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Saturday, December 15, 2018


Following on from the last post the rain is still coming down even as I write this there are yellow warnings out for the wind and rain and even snow.  So its a "confined to barracks" day.

But last week there were a few clear days so we went over to Bristol in the van.  Bristol has so much history  as its  wealth as a port and city was built upon firstly by ships involved in  transporting slaves  and then sugar from the West Indies. In later years its growth was due to the tobacco industry and then the aircraft industry.

As a  this wealth there was much building with many of them still remaining.  Its has far more historic buildings than Cardiff   as Cardiff as a city only grew with the coal in the early 19 Century.

As is nearly always the case the best way to see things is to walk around.  

These photos were taken on a walk up to Clifton and across the Downs.

Clifton Observatory.

Its well worth visiting just to use the Camera Obscura  and the walk down through the tunnels to the Giants Cave and the views of the gorge.

This is the iconic Clifton Suspension bridge built by Isombard Kingdom Brunel.

My favourite memories of this bridge is from 1970 when watching the SS Great Britain being towed underneath it when she was brought back from the Falklands.

It was an emotional scene as the SS Great Britain was returning to its home berth for the very last time.

I haven't posted a picture as there are copyright issues but the link shows them.

Wednesday, December 05, 2018


From the end of November we have had lots and lots of rain, with only a few clear spells.  So not much cycling.  

These were from a wet night in Cardiff.

Thursday, November 22, 2018

Deep Country

A friend lent me this book.

For 5 years Neil Ansell lived alone in a remote Welsh cottage with no modern day conveniences.   He doesn't give the actual location of the cottage and I suspect many readers will have spent time pouring over OS maps trying to locate it.  Me included.

The story is not so much about his life there but more about the nature and wildlife that he sees on a daily basis .  He describes the wildlife and their behaviors in great detail. 

Its an easy read and particularly enjoyable if you're interested in birds.

Saturday, November 10, 2018

Ghost Soldiers

The Wire Soldiers at Slimbridge Church.

 Each sculpture by artist Jackie Lantelli stands at the foot of a grave where a serviceman from this parish is buried or commemorated.

Image: Rosemary Watts

More here

Monday, November 05, 2018

My Grandparents

My cousin recently discovered these pictures.  
We have no idea of the date or location but I think Grandad was in the Lincolnshire Regiment and was in France, luckily he survived.  Hopefully my cousin can find his service record.  Like many who had experienced the war he spoke very little about it.  I only know that being a farm boy, and used to horses, he worked with the horses in France and I remember him telling me about driving the gun carriage and going too fast and overturning it.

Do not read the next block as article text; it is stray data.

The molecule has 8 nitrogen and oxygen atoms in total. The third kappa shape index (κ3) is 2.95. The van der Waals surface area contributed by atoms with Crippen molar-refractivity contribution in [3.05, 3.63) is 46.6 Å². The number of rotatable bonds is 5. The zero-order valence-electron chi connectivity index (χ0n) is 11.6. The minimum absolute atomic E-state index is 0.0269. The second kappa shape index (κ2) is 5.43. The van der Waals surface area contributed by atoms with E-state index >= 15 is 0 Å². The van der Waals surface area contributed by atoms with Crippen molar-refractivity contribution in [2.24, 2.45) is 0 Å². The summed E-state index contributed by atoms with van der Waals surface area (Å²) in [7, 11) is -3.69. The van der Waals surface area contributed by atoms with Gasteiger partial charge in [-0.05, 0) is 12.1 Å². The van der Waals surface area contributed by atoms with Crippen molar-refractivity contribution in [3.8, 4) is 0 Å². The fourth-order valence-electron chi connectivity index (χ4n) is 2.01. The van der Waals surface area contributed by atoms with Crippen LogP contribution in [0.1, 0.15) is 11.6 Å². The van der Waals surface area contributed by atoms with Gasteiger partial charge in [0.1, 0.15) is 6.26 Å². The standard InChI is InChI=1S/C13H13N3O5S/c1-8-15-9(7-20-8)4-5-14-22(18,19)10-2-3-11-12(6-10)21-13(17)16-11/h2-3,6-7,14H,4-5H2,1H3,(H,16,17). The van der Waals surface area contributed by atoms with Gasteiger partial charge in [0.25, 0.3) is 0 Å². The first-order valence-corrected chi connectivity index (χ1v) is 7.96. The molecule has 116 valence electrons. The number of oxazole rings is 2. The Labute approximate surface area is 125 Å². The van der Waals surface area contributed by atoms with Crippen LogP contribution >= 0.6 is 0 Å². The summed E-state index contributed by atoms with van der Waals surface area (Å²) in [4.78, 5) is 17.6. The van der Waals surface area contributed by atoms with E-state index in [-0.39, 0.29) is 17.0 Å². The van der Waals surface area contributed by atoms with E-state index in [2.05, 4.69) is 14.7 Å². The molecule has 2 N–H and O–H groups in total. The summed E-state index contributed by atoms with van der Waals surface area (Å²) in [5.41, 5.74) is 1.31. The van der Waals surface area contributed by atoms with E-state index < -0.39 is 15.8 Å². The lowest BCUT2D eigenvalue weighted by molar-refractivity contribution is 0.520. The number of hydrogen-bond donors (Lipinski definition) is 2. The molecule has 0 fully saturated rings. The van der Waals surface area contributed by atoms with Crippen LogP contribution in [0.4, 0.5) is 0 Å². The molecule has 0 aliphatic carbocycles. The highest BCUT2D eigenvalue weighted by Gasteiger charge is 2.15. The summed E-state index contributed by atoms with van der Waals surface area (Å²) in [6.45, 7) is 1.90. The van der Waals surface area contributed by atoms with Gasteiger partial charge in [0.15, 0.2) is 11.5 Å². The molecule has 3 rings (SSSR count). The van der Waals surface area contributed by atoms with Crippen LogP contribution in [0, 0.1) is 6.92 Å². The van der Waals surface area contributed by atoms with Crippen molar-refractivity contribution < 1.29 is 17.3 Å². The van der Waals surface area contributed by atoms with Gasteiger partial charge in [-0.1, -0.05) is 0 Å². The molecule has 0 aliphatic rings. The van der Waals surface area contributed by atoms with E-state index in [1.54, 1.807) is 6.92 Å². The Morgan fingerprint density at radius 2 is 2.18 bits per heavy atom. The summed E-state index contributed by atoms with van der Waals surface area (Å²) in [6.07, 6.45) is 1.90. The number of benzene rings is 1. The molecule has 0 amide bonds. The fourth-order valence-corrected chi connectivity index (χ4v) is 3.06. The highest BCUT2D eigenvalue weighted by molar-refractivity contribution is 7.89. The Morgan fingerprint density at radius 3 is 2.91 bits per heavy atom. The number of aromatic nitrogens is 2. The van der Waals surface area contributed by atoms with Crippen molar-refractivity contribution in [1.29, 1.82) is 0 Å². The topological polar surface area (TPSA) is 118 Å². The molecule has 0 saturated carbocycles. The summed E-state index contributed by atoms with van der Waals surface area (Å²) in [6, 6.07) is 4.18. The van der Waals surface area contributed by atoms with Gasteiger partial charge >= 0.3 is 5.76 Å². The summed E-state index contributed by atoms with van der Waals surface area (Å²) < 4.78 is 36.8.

The red cross picks him out. 

In this picture he is with a French soldier.

 My Grandmother.

This is her at work,  my cousin thinks it was a flax mill.

It was fantastic to receive these pictures as they are new to me.

Friday, November 02, 2018

New forks........once the seed of doubt has been sown!!!!!!!!.

This fork changing project came about whilst on a club ride, when they were discussing the pros and cons of carbon forks.  I had read articles about carbon forks having a "shelf life" and then the discussion turned to riders changing them every two or three years and the durability of steel forks.  So  once the seed of doubt was sown I decided to thoroughly check mine out, as they have been on the bike for over three years.
I dropped them out of the bike and checked them over with a torch looking for hairline cracks especially around the steering tube.  The only fault I could find was where the mudguard had rubbed a groove into the left hand fork, but this was mainly paint rubbed off, but there was a groove.
 Hence the seed of doubt........... I temporarily remedy this by cutting away a section from the mudguard under the fork crown.
So after a couple of weeks of thinking about it I decided to change them for steel ones. and ordered  some replacement steel forks from Genesis. The forks are the same as fitted to the current models. 

The first job is to fit the crown race ring.  There are specialist tools for this but You tube always comes up with an alternative and this was  to use a bottom bracket spanner and a chisel with a heavily padded head to tap  and seat the race correctly. 

The bottom bracket spanner and a hammer to tap it down 

and the padded chisel to makes sure its fully seated.

Tapping gently evenly around the edge ensures that the race isn't damaged.

The next job is to cut the steerer tube to the required length.  I used a 30mm pipe cutter.

Always measure twice and cut once,  and allow space for the star nut to fit inside the cut tube to give a firm fixing on the handlebar stem.


As I'm older and dont want a racing position when riding, I prefer a longer steering tube for the handlebar stem, so plenty of spacers.